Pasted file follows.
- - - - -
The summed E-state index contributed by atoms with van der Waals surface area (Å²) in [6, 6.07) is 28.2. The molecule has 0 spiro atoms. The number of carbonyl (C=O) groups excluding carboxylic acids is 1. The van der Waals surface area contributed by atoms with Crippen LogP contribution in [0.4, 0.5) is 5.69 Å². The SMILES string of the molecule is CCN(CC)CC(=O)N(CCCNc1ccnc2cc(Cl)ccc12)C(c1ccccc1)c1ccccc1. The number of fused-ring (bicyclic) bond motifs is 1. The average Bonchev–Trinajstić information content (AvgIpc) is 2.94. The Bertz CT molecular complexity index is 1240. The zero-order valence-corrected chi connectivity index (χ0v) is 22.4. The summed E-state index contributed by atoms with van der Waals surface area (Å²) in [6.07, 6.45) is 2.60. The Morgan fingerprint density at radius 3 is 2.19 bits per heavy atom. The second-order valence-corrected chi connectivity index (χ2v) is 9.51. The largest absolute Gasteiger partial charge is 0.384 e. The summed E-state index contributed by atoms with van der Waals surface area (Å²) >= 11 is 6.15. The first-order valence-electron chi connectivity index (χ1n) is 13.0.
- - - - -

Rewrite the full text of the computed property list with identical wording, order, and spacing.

The summed E-state index contributed by atoms with van der Waals surface area (Å²) in [6, 6.07) is 28.2. The molecule has 0 spiro atoms. The number of carbonyl (C=O) groups excluding carboxylic acids is 1. The van der Waals surface area contributed by atoms with Crippen LogP contribution in [0.4, 0.5) is 5.69 Å². The SMILES string of the molecule is CCN(CC)CC(=O)N(CCCNc1ccnc2cc(Cl)ccc12)C(c1ccccc1)c1ccccc1. The number of fused-ring (bicyclic) bond motifs is 1. The average Bonchev–Trinajstić information content (AvgIpc) is 2.94. The Bertz CT molecular complexity index is 1240. The zero-order valence-corrected chi connectivity index (χ0v) is 22.4. The summed E-state index contributed by atoms with van der Waals surface area (Å²) in [6.07, 6.45) is 2.60. The Morgan fingerprint density at radius 3 is 2.19 bits per heavy atom. The second-order valence-corrected chi connectivity index (χ2v) is 9.51. The largest absolute Gasteiger partial charge is 0.384 e. The summed E-state index contributed by atoms with van der Waals surface area (Å²) >= 11 is 6.15. The first-order valence-electron chi connectivity index (χ1n) is 13.0.